· Liturgical Calendar 

  First Sunday after Epiphany  
he Epistle of St. Paul to the Romans, xii. 1-5.
    Brethren: I beseech you therefore, brethren, by the mercy of God, that you present your bodies a living sacrifice, holy, pleasing unto God, your reasonable service. And be not conformed to this world; but be reformed in the newness of your mind, that you may prove what is the good, and the acceptable, and the perfect will of God. For I say, by the grace that is given me, to all that are among you, not to be more wise than it behoveth to be wise, but to be wise unto sobriety, and according as God hath divided to every one the measure of faith. For as in one body we have many members, but all the members have not the same office: so we being many, are one body in Christ, and every one members one of another in Christ Jesus our Lord.

    How can we present our bodies a living sacrifice, holy and pleasing to God?
    By keeping the body and its members clean from all sin, serving God with soul and body. Thus to serve God, with our soul and body, is reasonable service, and the vocation of every Christian.

    What does St. Paul mean by the comparison of "one body and many members"?
    He means that we Christians belong all to one body, the Church, the head of which is Christ. Now, as all the members of the body work for its welfare, so should every Christian minister to the wants of all in the Church. One should join the other in the work of salvation; should instruct or punish, warn, admonish, or correct, as there is occasion for it. This is true love, such as we ought to have, one for another, and happy are we when we thus love in word and deed.


    Grant, O Jesus, that I may present my soul and body a living sacrifice, holy and pleasing, to Thee, by mortification, humiliation, and contrition, and that I may never defile them by impurity, gluttony, lust, vanity, or pride; give me also Thy grace, O my Saviour, to love my neighbor as myself, for we are one body in Christ, and each one members of one another.

he Holy Gospel of Jesus Christ, According to St. Luke, ii. 42-52.
    When Jesus was twelve years old, they going up into Jerusalem, according to the custom of the feast, and having fulfilled the days, when they returned, the child Jesus remained in Jerusalem; and his parents knew it not. And thinking that He was in the company, they came a day's journey, and sought Him among their kinsfolks and acquaintance. And not finding Him, they returned into Jerusalem, seeking Him. And it came to pass, that, after three days, they found him in the temple, sitting in the midst of the doctors, hearing them, and asking them questions. And all that heard Him were astonished at His wisdom and His answers. And seeing Him, they wondered. And His mother said to Him: Son, why hast Thou done so to us? behold Thy father and I have sought Thee sorrowing. And He said to them: How is it that you sought Me? did you not know, that I must be about My Father's business? And they understood not the word that He spoke unto them. And He went down with them, and came to Nazareth, and was subject to them. And His mother kept all these words in her heart. And Jesus advanced in wisdom, and age, and grace with God and men.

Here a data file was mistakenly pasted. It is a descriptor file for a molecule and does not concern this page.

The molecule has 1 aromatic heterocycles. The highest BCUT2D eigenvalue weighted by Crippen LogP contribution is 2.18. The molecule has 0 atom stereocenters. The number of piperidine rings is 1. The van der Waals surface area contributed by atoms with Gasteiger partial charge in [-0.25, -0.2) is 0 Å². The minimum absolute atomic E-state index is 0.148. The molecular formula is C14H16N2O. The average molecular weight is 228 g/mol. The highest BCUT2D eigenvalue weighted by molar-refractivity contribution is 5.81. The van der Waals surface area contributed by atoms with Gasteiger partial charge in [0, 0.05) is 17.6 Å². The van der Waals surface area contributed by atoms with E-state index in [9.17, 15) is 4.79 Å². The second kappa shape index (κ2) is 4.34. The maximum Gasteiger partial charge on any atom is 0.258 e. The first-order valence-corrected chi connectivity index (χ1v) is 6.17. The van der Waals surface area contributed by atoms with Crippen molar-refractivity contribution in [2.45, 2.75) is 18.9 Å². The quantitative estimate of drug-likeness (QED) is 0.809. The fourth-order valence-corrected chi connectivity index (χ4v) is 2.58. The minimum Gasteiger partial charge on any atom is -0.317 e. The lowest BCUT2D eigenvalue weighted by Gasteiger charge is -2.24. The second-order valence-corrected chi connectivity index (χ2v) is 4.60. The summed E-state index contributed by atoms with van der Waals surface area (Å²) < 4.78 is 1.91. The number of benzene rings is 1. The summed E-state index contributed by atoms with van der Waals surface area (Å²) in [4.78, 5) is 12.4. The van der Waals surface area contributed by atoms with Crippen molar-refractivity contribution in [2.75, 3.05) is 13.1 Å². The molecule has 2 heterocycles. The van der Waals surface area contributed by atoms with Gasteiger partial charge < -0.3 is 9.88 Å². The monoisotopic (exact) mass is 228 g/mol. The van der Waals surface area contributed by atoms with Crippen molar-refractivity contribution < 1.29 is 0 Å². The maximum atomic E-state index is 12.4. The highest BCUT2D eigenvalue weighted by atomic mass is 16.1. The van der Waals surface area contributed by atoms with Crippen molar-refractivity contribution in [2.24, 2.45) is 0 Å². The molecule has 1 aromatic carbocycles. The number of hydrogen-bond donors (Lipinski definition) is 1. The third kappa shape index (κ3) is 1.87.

What are we Christians to learn by this?
    That we should never miss an opportunity to go to church, particularly on Sundays and holy-days, and there assist at the public services, with inward and ourward devotion. Parents should learn from Joseph and Mary to take their children to church and school, and to teach their prayers and the other exercises of religion.

    What lesson does the infant Jesus teach us?
    That we also should attend religious instructions, the sermon, and catechism, to learn what is necessary in regard to our salvation.

    What do we learn by those words, "Jesus was subject to them"?
    That chirdren should obey their parents. When the God-Man was thus subject to His poor Mother and to His foster-father, who was a plain mechanic, those children should blush who are ashamed of their parents, who refuse to assist them in their old age, poverty, or distress.

 Goffine's Devout Instructions on the Epistles and Gospels for the Sundays and Holy Days, 1896